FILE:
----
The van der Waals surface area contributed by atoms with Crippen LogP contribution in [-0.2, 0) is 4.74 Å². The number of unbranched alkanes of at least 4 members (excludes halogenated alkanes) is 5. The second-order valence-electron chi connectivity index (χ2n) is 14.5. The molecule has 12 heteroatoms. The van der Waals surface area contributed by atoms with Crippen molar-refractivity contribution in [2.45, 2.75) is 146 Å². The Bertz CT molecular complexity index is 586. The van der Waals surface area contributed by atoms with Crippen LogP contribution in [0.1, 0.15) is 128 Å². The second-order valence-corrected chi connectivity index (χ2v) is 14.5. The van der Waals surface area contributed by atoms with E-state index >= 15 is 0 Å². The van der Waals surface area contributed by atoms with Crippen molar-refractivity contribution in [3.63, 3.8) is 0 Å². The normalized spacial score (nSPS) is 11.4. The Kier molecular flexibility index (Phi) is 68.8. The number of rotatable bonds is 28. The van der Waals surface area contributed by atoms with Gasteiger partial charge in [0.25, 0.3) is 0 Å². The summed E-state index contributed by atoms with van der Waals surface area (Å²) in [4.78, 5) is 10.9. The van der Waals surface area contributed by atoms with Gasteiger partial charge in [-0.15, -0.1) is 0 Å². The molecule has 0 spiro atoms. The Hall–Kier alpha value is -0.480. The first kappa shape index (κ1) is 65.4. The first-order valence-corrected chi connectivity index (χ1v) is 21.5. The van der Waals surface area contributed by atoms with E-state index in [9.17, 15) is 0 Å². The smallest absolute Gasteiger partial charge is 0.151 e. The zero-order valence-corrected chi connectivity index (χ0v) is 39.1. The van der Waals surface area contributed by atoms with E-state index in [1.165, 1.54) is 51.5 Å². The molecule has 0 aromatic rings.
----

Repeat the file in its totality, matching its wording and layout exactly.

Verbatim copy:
The van der Waals surface area contributed by atoms with Crippen LogP contribution in [-0.2, 0) is 4.74 Å². The number of unbranched alkanes of at least 4 members (excludes halogenated alkanes) is 5. The second-order valence-electron chi connectivity index (χ2n) is 14.5. The molecule has 12 heteroatoms. The van der Waals surface area contributed by atoms with Crippen molar-refractivity contribution in [2.45, 2.75) is 146 Å². The Bertz CT molecular complexity index is 586. The van der Waals surface area contributed by atoms with Crippen LogP contribution in [0.1, 0.15) is 128 Å². The second-order valence-corrected chi connectivity index (χ2v) is 14.5. The van der Waals surface area contributed by atoms with E-state index >= 15 is 0 Å². The van der Waals surface area contributed by atoms with Crippen molar-refractivity contribution in [3.63, 3.8) is 0 Å². The normalized spacial score (nSPS) is 11.4. The Kier molecular flexibility index (Phi) is 68.8. The number of rotatable bonds is 28. The van der Waals surface area contributed by atoms with Gasteiger partial charge in [0.25, 0.3) is 0 Å². The summed E-state index contributed by atoms with van der Waals surface area (Å²) in [4.78, 5) is 10.9. The van der Waals surface area contributed by atoms with Gasteiger partial charge in [-0.15, -0.1) is 0 Å². The molecule has 0 spiro atoms. The Hall–Kier alpha value is -0.480. The first kappa shape index (κ1) is 65.4. The first-order valence-corrected chi connectivity index (χ1v) is 21.5. The van der Waals surface area contributed by atoms with E-state index in [9.17, 15) is 0 Å². The smallest absolute Gasteiger partial charge is 0.151 e. The zero-order valence-corrected chi connectivity index (χ0v) is 39.1. The van der Waals surface area contributed by atoms with E-state index in [1.165, 1.54) is 51.5 Å². The molecule has 0 aromatic rings.